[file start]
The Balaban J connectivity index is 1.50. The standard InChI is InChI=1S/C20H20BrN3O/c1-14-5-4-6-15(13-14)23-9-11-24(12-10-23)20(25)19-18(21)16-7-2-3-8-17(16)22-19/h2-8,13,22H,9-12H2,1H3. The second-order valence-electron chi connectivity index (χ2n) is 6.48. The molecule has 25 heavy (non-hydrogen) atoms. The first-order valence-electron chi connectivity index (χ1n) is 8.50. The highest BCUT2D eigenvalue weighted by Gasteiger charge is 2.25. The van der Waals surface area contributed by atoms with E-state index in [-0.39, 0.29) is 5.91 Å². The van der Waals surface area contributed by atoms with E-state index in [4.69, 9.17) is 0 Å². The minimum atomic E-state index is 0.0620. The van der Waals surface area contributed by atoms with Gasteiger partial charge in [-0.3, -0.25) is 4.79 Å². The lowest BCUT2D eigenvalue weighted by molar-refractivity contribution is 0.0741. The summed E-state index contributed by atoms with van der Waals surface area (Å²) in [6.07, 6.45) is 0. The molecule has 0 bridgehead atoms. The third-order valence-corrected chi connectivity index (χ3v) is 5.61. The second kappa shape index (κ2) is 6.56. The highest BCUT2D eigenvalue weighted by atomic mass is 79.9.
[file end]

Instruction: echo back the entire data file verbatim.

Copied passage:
The Balaban J connectivity index is 1.50. The standard InChI is InChI=1S/C20H20BrN3O/c1-14-5-4-6-15(13-14)23-9-11-24(12-10-23)20(25)19-18(21)16-7-2-3-8-17(16)22-19/h2-8,13,22H,9-12H2,1H3. The second-order valence-electron chi connectivity index (χ2n) is 6.48. The molecule has 25 heavy (non-hydrogen) atoms. The first-order valence-electron chi connectivity index (χ1n) is 8.50. The highest BCUT2D eigenvalue weighted by Gasteiger charge is 2.25. The van der Waals surface area contributed by atoms with E-state index in [-0.39, 0.29) is 5.91 Å². The van der Waals surface area contributed by atoms with E-state index in [4.69, 9.17) is 0 Å². The minimum atomic E-state index is 0.0620. The van der Waals surface area contributed by atoms with Gasteiger partial charge in [-0.3, -0.25) is 4.79 Å². The lowest BCUT2D eigenvalue weighted by molar-refractivity contribution is 0.0741. The summed E-state index contributed by atoms with van der Waals surface area (Å²) in [6.07, 6.45) is 0. The molecule has 0 bridgehead atoms. The third-order valence-corrected chi connectivity index (χ3v) is 5.61. The second kappa shape index (κ2) is 6.56. The highest BCUT2D eigenvalue weighted by atomic mass is 79.9.